Snap Inc. deliberately designed their camera-equipped Spectacles as sunglasses, but early adopters are already going rogue.
Fans who have been able to nab a pair of the camera-equipped glasses, which are the first hardware product from Snapchat’s parent company, have been paying third-party companies to replace the tinted Spectacles lenses with clear, prescription lens.
The move is at once an endorsement of the device as well as a somewhat peculiar situation for Snap. By positioning them as playful sunglasses that can capture and create content to be shared on Snapchat, the thinking was that they’d be used somewhat like a GoPro to document outdoor adventures. They’d also steer far clear of the woes that ultimately doomed Google Glass — among them privacy concerns that people might secretly record others indoors, not to mention a somewhat geeky aesthetic and a steep $1,500 price tag.
Rochester Optical, LensCrafters, Glasses USA and Lensabl are a few of the companies offering to retrofit customer frames with alternate lenses.
Lensabl charges $77 for users to switch them out. Company founders Mike Rahimzadeh and Andy Bilinsky consider Spectacles “extremely relevant to pop culture” and predict that more people will soon be wearing Spectacles, although Bilinsky added that it was a “bold move, from an aesthetic perspective,” to make them a wearer’s daily glasses.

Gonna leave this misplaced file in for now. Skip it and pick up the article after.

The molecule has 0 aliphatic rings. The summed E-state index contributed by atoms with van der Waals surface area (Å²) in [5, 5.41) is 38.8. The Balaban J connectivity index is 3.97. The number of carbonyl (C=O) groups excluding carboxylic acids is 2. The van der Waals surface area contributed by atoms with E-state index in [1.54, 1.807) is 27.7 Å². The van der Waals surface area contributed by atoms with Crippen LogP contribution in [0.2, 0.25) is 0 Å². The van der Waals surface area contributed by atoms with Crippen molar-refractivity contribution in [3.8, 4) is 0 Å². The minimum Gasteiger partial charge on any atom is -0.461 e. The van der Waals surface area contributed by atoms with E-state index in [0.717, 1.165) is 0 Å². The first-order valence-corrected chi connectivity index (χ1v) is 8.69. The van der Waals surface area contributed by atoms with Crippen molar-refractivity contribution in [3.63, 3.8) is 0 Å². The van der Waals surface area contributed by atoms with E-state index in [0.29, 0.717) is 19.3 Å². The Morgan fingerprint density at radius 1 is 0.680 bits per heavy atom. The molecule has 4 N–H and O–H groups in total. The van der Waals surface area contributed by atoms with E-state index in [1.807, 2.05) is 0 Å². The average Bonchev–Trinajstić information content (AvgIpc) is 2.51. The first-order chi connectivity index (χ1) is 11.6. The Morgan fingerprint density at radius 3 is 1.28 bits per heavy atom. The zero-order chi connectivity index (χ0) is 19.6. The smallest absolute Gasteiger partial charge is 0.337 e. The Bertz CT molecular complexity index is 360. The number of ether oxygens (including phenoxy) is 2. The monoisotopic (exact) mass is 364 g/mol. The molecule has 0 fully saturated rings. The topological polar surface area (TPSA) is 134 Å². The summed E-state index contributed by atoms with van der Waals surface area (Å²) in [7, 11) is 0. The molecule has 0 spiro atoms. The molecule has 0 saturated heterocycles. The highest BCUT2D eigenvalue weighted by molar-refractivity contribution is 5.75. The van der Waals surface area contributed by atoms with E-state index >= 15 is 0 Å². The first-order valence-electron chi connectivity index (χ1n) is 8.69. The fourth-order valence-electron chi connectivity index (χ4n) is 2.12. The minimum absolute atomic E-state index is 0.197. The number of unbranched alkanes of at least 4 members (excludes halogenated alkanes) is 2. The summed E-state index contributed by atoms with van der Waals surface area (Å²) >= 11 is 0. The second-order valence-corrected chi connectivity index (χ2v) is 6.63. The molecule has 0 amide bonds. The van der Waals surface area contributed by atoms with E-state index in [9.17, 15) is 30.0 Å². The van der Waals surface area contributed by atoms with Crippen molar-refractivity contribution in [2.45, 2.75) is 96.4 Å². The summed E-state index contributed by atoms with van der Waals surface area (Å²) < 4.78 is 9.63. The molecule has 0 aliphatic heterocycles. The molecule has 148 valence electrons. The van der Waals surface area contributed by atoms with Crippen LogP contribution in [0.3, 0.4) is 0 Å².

The black frames have a circular camera on one side and an indicator light on the other to alert others when the wearer is recording video. The video, recorded in a circular format, can then be uploaded and shared through Snapchat.
“The way to make this widespread has to be more than a cool techie product or wearable,” Bilinsky said. “Aesthetically, Snapchat has nailed it with very cool frames that are comparable to the big-name, high-fashion brands. Google Glass was too techie the way it was marketed and promoted.”
Digital media consultant Greg Baroth, who regularly wears prescription eyewear, switched over his Spectacles to prescription lenses. He bought a number of them on Craigslist to give to clients. (The $130 devices are already going for hundreds, or even thousands, on eBay.) The Los Angeles-based Baroth, who creates content for brands, start-ups and celebrities, said that they are convenient for “filming things that a phone would otherwise just get in the way of.”
“I like them but the iPhone 7 Plus’ camera is so good that unless you are doing an activity that you absolutely can’t use your hands for, I’d almost rather just use my iPhone,” he said. Recently, for example, he gave a pair to DJ Steve Aoki to use while DJing. And in San Francisco, tech geeks have been spotted wearing them out a parties, which are, ostensibly, at night and indoors.
For the past month, Snap has been slowly selling limited quantities of Spectacles to customers through vending machines and pop-up stores in surprise locations.
Although some have speculated that Snap might soon offer a wider release by selling them online, a spokeswoman for the company said this was inaccurate and would not offer additional details on when, or if, more would become available.
“Snap is employing a gradual, viral, grassroots approach to both seed Spectacles in the minds of its target audience while also simultaneously getting an early read on issues like privacy,” said Forrester analyst J.P. Gownder when the devices were revealed. “A slower rollout gives the device more time to establish an identity, which Snap will shepherd carefully.”
A Snapchat spokeswoman said that while the company is aware of customer efforts to replace the sunglasses with clear lenses, it had no plans to offer this option in-house.